A movement founded by a South Korean spiritual leader which aims to recruit 100 million members is planning to build its global training hub on the outskirts of Kerikeri.
Seung Heun Lee, known as Ilchi Lee to his followers, has bought a large number of properties in the Bay of Islands, where he wants to build a base for his Earth Citizen Organisation (ECO) plus a meditation and martial arts centre for South Korean gap-year students.
• Who is Ilchi Lee?
The 66-year-old made his name and fortune as the founder of Dahn Yoga or Dahn Hak, described as "a blend of yoga, tai chi and martial arts exercises". In 2005 its name was changed to Brain and Body.
Mr Lee has bought at least five high-end residential properties around Kerikeri, on Riverstone Lane, Access Rd and Reinga Rd, while a company of which he is the sole shareholder, Double Pine Investments, has bought 156ha of pine forest and bush on Pungaere Rd, west of Kerikeri on the edge of Puketi Forest.
Double Pine has also bought Haruru Falls Panorama Resort and a 25ha waterfront property on Whangaroa Harbour.
The Pungaere Rd property is to become an "Earth Village" which, according to the group's literature, "could soon become the headquarters of a global not-for-profit organisation dedicated to developing leaders who create healthier communities for a more sustainable world".
It will be modelled on an existing ECO centre in Arizona, USA, but Lee hopes the Kerikeri site will become the movement's principal training hub.
Clearance work is under way and cabins are being built in Kerikeri for later placement on the site.
Once the Earth Village is built another of Mr Lee's companies, Meditation Tours, will bring trainees for stays ranging from one to three months.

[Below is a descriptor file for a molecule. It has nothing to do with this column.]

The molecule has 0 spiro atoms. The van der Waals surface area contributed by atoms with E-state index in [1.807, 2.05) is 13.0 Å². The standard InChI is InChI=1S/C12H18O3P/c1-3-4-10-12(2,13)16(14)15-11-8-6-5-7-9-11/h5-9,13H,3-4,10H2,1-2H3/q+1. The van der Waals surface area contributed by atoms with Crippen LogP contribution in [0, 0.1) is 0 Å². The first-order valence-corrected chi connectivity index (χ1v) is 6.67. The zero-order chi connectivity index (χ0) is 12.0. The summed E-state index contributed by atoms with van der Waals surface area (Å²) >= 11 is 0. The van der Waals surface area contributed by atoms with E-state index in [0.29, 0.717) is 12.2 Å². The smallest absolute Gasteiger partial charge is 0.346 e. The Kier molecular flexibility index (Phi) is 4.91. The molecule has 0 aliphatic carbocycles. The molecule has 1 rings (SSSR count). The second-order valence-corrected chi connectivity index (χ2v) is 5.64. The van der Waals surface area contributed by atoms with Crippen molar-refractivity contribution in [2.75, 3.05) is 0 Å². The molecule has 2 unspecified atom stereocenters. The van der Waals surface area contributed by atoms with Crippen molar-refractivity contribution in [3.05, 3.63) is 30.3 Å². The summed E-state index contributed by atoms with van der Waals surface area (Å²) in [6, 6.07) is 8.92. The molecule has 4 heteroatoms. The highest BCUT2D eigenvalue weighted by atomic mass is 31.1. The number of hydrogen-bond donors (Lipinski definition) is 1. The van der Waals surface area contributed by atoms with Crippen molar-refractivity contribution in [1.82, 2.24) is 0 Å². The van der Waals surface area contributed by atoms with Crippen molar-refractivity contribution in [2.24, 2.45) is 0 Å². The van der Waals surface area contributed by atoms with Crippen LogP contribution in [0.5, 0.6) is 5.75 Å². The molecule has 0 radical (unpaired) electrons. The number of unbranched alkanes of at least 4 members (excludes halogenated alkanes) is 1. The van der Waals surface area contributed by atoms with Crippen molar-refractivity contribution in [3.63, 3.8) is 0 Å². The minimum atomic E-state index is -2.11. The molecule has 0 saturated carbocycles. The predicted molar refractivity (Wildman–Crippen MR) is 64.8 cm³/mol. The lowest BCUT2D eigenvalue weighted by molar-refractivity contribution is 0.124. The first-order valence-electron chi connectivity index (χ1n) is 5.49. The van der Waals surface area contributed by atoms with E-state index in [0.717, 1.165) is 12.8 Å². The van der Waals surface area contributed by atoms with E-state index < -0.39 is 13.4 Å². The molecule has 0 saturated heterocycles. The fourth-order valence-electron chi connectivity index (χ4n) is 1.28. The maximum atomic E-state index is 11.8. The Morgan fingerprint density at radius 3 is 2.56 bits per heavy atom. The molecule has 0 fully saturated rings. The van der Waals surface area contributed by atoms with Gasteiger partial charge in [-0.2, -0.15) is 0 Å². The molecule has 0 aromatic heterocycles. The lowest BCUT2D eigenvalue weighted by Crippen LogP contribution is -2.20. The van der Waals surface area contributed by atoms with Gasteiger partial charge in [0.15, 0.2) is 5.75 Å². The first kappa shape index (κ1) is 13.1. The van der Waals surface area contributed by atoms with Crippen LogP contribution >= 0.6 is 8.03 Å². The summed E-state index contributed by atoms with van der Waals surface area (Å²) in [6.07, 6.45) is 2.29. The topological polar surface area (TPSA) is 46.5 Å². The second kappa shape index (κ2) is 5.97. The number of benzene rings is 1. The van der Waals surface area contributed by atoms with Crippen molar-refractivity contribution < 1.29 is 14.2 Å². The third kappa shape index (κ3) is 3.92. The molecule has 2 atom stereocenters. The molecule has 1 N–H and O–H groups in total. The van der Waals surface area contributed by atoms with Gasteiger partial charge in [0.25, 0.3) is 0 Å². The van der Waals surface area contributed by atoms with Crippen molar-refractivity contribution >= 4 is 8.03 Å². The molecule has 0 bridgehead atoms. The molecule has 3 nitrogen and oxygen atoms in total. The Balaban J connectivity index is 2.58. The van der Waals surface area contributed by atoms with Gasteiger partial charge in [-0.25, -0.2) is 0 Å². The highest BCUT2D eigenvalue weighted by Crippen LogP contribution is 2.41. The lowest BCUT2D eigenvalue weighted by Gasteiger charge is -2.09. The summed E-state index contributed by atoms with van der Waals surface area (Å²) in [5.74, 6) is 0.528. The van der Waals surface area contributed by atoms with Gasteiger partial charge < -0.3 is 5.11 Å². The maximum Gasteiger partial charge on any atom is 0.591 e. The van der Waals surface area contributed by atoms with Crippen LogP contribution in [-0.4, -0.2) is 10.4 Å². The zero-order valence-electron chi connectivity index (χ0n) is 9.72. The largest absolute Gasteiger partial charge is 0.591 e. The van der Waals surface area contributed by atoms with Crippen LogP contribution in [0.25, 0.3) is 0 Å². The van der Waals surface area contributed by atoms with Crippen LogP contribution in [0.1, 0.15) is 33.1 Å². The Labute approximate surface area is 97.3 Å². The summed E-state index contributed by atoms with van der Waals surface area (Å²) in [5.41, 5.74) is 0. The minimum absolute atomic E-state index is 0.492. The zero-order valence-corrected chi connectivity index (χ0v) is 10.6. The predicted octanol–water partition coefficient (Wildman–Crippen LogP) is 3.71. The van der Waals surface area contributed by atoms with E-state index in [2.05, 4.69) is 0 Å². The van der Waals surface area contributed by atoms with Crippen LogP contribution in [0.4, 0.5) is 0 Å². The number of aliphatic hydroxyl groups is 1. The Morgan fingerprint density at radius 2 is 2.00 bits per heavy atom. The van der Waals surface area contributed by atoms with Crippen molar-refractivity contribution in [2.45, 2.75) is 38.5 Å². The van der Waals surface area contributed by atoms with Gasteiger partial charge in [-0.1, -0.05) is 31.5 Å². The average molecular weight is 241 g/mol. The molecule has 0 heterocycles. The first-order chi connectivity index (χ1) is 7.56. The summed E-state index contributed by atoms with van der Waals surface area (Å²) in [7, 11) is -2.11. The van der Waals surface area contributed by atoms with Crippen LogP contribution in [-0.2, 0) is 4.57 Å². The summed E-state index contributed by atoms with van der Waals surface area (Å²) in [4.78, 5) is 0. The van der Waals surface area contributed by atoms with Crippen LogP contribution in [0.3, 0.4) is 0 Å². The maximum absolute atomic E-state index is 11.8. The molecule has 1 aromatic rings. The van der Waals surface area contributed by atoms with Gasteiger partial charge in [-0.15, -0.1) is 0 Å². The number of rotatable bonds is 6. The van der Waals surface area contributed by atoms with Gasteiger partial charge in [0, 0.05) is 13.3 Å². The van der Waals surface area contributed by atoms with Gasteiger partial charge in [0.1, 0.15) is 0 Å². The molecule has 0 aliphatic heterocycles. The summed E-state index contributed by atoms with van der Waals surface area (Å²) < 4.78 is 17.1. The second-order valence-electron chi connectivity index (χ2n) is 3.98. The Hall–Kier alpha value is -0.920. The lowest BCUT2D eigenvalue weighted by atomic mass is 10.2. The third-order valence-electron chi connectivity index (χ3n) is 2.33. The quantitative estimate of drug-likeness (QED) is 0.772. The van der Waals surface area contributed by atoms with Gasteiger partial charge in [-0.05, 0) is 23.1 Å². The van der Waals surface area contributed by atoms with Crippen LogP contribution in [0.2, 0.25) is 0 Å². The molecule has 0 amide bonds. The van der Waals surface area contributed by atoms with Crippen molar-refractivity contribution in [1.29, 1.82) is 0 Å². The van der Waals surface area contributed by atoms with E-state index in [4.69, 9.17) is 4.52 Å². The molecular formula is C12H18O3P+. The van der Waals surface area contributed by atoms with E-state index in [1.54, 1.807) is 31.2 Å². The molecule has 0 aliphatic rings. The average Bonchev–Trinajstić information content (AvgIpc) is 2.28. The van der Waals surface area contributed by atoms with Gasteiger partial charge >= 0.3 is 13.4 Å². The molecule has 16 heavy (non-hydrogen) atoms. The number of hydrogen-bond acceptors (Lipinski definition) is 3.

Meditation Tours manager ManGyu Choi said the village would include accommodation, communal areas, and facilities for catering, dining, sports, leisure and teaching.
He was not sure when construction would start because a lot depended on how long it took to get the required consents.
The company was working with architects on plans for the Earth Village. Once they were complete resource consent applications would be lodged.
Mr Choi said Meditation Tours brought 3000 visitors to Northland in 2016 and hoped to double that this year.
Meanwhile, the Overseas Investment Office (OIO) - a government agency which regulates the sale of "sensitive" land, including waterfront properties, to foreign citizens - said it was aware Mr Lee, or companies associated with him, had bought a number of Northland properties.
In response to an Official Information Act request, the office said it was investigating the purchases but would not elaborate further.
Mr Choi said, however, that Mr Lee did not require OIO permission to buy land, even if it was deemed sensitive, because he had been granted permanent residency in New Zealand.
Permanent residents are exempt from OIO restrictions as long as they live in New Zealand more than half the year.
Meditation Tours has also bought Woodlands Motel in Kerikeri and Marty's Cafe and Golf Driving Range off State Highway 10.
Marty's Cafe neighbours have been told the company plans to build a two-storey dormitory, a dining hall for 50 people and sports facilities for the Benjamin School for Character Education.
The cafe will remain open to the public. It is understood a resource consent will be lodged shortly.
According to Meditation Tours literature, the Benjamin School targets South Korean gap-year students, giving them a break of three to six months from their high-pressure education system.
Mr Lee's Earth Citizen Movement held its first global get-together in Kerikeri on January 27-28 with a multicultural show on the domain and a series of seminars at the Turner Centre.
More than 1000 people travelled to New Zealand, mostly from South Korea, to take part in the Earth Citizen Peace Festival.
Full-page advertisements taken out in Far North newspapers stated the Earth Citizen Movement aimed to build a community of 100 million Earth Citizens, and that Mr Lee's vision was that young people from around the world would stay in the Bay of Islands for gap-year self-development and leadership programmes.
Mr Choi said Mr Lee's ventures would inject millions of dollars into the Northland economy through construction and the use of services such as cruises, bus tours, cultural activities, hospitality and accommodation.
Local people would be employed to build and maintain the company's facilities, he said.